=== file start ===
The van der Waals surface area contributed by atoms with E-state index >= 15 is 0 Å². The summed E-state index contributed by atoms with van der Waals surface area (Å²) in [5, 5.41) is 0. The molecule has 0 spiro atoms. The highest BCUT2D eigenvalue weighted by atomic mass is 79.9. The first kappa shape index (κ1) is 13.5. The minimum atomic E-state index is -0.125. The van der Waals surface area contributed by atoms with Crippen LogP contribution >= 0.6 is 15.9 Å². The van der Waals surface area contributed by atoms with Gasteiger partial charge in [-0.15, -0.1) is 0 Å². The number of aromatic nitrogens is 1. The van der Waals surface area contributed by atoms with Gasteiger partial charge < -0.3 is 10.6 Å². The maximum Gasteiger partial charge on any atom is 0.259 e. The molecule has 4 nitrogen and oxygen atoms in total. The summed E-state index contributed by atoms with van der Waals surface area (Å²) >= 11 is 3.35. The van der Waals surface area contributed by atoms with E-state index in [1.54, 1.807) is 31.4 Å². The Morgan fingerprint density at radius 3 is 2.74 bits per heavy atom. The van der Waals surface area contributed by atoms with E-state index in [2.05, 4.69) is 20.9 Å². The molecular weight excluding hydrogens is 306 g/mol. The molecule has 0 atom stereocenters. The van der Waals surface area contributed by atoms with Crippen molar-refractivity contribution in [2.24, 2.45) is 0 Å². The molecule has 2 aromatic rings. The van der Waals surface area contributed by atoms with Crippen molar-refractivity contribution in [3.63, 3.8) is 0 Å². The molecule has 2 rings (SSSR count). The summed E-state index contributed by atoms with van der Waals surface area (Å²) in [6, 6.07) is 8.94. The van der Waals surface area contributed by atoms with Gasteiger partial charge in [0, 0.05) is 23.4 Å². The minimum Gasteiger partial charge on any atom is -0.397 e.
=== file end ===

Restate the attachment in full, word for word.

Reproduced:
The van der Waals surface area contributed by atoms with E-state index >= 15 is 0 Å². The summed E-state index contributed by atoms with van der Waals surface area (Å²) in [5, 5.41) is 0. The molecule has 0 spiro atoms. The highest BCUT2D eigenvalue weighted by atomic mass is 79.9. The first kappa shape index (κ1) is 13.5. The minimum atomic E-state index is -0.125. The van der Waals surface area contributed by atoms with Crippen LogP contribution >= 0.6 is 15.9 Å². The van der Waals surface area contributed by atoms with Gasteiger partial charge in [-0.15, -0.1) is 0 Å². The number of aromatic nitrogens is 1. The van der Waals surface area contributed by atoms with Gasteiger partial charge < -0.3 is 10.6 Å². The maximum Gasteiger partial charge on any atom is 0.259 e. The molecule has 4 nitrogen and oxygen atoms in total. The summed E-state index contributed by atoms with van der Waals surface area (Å²) >= 11 is 3.35. The van der Waals surface area contributed by atoms with E-state index in [1.54, 1.807) is 31.4 Å². The Morgan fingerprint density at radius 3 is 2.74 bits per heavy atom. The van der Waals surface area contributed by atoms with E-state index in [2.05, 4.69) is 20.9 Å². The molecular weight excluding hydrogens is 306 g/mol. The molecule has 0 atom stereocenters. The van der Waals surface area contributed by atoms with Crippen molar-refractivity contribution in [2.24, 2.45) is 0 Å². The molecule has 2 aromatic rings. The van der Waals surface area contributed by atoms with Crippen molar-refractivity contribution in [3.63, 3.8) is 0 Å². The molecule has 2 rings (SSSR count). The summed E-state index contributed by atoms with van der Waals surface area (Å²) in [6, 6.07) is 8.94. The van der Waals surface area contributed by atoms with Gasteiger partial charge in [0, 0.05) is 23.4 Å². The minimum Gasteiger partial charge on any atom is -0.397 e.